The increasing incidence of non-O157 STEC infections is attributable, in part, to an increase in the number of laboratories testing for Shiga toxin and, consequently, increased recognition of non-O157 STEC infections.[4] Six serogroups (O26, O45, O103, O111, O121, and O145) are considered adulterants in non-intact beef products or the components of these products. In 2012, USDA-FSIS began testing for non-O157 STEC in domestic and imported beef manufacturing trimmings.§§

Salmonella serotypes are diverse in reservoirs and sources. The unchanged overall incidence of salmonellosis masks substantial changes in infection with individual serotypes. Typhimurium, the most common serotype reported to FoodNet until 2009, has contaminated a wide variety of food sources, including cattle and poultry. The incidence of Typhimurium infections nationwide has been declining since the mid-1980s, for reasons that are unclear.[5] An analysis of outbreak data from 1998 to 2008 estimated that 34% of Typhimurium infections were related to consumption of poultry.[1] Decreases in contamination of whole chickens with Salmonella serotype Typhimurium, as reported by USDA-FSIS¶¶ (Kristin Holt, USDA-FSIS; personal communication, 2013–2014 data, 2015), might have contributed to the decline. In July 2011, USDA-FSIS tightened the performance standards for Salmonella on poultry carcasses, and, in December 2013, released an action plan to decrease contamination in regulated products.*** Poultry vaccines against Salmonella have been used increasingly, first in egg-laying flocks, and to a lesser extent in broiler breeder flocks.†††Salmonella serotype Javiana infection is concentrated in southeastern states; the number of counties with annual infection rates above one case per 100,000 both inside and outside the southeast has increased markedly since the 1990s.[5]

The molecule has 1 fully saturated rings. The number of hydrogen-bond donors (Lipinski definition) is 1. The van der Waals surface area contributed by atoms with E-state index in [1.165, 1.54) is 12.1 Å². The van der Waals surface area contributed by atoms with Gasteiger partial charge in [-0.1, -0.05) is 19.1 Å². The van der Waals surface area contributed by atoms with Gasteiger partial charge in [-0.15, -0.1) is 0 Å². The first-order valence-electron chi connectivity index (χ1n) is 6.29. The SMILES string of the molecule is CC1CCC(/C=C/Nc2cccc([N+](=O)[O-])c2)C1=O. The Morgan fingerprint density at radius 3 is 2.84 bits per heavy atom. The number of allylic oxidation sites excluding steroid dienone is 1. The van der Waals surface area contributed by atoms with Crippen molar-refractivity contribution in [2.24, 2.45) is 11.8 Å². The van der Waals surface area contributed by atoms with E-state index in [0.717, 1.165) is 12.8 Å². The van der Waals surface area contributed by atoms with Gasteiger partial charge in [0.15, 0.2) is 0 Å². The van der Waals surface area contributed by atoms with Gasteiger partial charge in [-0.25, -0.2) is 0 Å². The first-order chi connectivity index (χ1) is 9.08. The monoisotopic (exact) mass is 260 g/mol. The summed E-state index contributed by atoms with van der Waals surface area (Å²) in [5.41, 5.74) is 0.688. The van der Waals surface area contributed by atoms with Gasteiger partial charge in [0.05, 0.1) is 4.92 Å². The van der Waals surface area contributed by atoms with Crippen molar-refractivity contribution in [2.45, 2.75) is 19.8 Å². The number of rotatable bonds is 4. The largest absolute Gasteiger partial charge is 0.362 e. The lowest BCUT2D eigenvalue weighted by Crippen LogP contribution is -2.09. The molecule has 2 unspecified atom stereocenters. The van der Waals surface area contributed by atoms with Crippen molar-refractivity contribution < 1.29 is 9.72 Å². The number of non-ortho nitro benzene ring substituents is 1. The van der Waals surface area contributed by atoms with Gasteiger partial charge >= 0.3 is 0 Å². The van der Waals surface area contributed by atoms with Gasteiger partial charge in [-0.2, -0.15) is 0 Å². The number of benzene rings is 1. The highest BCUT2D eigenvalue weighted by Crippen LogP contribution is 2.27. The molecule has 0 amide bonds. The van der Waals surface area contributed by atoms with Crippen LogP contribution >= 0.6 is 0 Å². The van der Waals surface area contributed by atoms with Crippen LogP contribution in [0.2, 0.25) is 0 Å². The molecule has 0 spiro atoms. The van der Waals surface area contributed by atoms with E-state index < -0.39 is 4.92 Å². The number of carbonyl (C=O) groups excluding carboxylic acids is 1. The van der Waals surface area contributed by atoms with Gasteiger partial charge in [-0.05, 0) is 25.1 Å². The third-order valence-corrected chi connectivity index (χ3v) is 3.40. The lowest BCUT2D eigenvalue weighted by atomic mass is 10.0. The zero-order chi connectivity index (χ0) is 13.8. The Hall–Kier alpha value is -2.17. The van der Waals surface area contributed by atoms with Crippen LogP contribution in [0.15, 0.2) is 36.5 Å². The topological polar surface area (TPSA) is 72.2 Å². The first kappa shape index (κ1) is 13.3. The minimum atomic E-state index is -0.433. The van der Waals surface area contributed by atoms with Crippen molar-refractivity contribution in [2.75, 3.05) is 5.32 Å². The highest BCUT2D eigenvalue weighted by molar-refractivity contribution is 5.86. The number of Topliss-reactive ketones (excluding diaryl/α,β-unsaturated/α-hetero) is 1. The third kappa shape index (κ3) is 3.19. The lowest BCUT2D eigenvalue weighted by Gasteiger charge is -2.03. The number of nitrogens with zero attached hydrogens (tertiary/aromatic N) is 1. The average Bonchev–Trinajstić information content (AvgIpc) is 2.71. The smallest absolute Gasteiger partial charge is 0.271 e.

Additional regulations and ongoing industry efforts are likely to improve food safety. In January 2015, USDA-FSIS proposed new pathogen-reduction performance standards for Salmonella and Campylobacter in comminuted (reduced to minute particles) chicken and turkey products as well as raw chicken parts, such as chicken breasts, thighs, and wings.§§§ In 2015, FDA plans to publish regulations for safer produce, processed foods, and imported foods, as mandated by the Food Safety Modernization Act.[6] Vaccination of breeder poultry flocks, in combination with biosecurity measures, has been shown to reduce contamination of poultry meat.[7]